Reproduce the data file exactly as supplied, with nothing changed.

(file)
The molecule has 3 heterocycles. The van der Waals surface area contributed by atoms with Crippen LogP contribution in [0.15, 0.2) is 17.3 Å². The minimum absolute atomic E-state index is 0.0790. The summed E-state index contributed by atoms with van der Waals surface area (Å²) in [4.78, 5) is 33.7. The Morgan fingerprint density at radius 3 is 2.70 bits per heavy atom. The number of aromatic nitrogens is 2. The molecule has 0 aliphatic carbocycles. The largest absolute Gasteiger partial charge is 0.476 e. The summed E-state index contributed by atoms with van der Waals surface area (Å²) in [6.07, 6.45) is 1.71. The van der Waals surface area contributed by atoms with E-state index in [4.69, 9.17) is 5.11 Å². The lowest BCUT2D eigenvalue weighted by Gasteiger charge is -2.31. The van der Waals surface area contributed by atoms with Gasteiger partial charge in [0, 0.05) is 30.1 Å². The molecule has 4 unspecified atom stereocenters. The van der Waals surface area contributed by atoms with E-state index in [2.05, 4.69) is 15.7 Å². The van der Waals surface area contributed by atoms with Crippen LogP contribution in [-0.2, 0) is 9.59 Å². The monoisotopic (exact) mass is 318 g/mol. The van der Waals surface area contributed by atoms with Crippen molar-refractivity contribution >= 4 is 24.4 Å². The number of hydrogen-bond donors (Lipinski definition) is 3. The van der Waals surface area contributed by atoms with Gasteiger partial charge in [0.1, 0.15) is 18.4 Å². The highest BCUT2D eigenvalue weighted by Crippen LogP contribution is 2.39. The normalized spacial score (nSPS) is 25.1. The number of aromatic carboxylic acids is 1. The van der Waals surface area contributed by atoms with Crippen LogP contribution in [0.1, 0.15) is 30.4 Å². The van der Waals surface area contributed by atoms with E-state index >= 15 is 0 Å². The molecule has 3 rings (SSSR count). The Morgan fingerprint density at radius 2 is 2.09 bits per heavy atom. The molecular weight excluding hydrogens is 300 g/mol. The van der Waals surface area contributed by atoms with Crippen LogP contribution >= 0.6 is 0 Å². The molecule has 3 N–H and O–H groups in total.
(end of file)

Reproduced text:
The molecule has 3 heterocycles. The van der Waals surface area contributed by atoms with Crippen LogP contribution in [0.15, 0.2) is 17.3 Å². The minimum absolute atomic E-state index is 0.0790. The summed E-state index contributed by atoms with van der Waals surface area (Å²) in [4.78, 5) is 33.7. The Morgan fingerprint density at radius 3 is 2.70 bits per heavy atom. The number of aromatic nitrogens is 2. The molecule has 0 aliphatic carbocycles. The largest absolute Gasteiger partial charge is 0.476 e. The summed E-state index contributed by atoms with van der Waals surface area (Å²) in [6.07, 6.45) is 1.71. The van der Waals surface area contributed by atoms with E-state index in [4.69, 9.17) is 5.11 Å². The lowest BCUT2D eigenvalue weighted by Gasteiger charge is -2.31. The van der Waals surface area contributed by atoms with Gasteiger partial charge in [0, 0.05) is 30.1 Å². The molecule has 4 unspecified atom stereocenters. The van der Waals surface area contributed by atoms with E-state index in [2.05, 4.69) is 15.7 Å². The van der Waals surface area contributed by atoms with Crippen LogP contribution in [-0.2, 0) is 9.59 Å². The monoisotopic (exact) mass is 318 g/mol. The van der Waals surface area contributed by atoms with Crippen molar-refractivity contribution >= 4 is 24.4 Å². The number of hydrogen-bond donors (Lipinski definition) is 3. The van der Waals surface area contributed by atoms with Gasteiger partial charge in [0.1, 0.15) is 18.4 Å². The highest BCUT2D eigenvalue weighted by Crippen LogP contribution is 2.39. The normalized spacial score (nSPS) is 25.1. The number of aromatic carboxylic acids is 1. The van der Waals surface area contributed by atoms with Crippen LogP contribution in [0.1, 0.15) is 30.4 Å². The van der Waals surface area contributed by atoms with E-state index >= 15 is 0 Å². The molecule has 3 rings (SSSR count). The Morgan fingerprint density at radius 2 is 2.09 bits per heavy atom. The molecular weight excluding hydrogens is 300 g/mol. The van der Waals surface area contributed by atoms with Crippen LogP contribution >= 0.6 is 0 Å². The molecule has 3 N–H and O–H groups in total.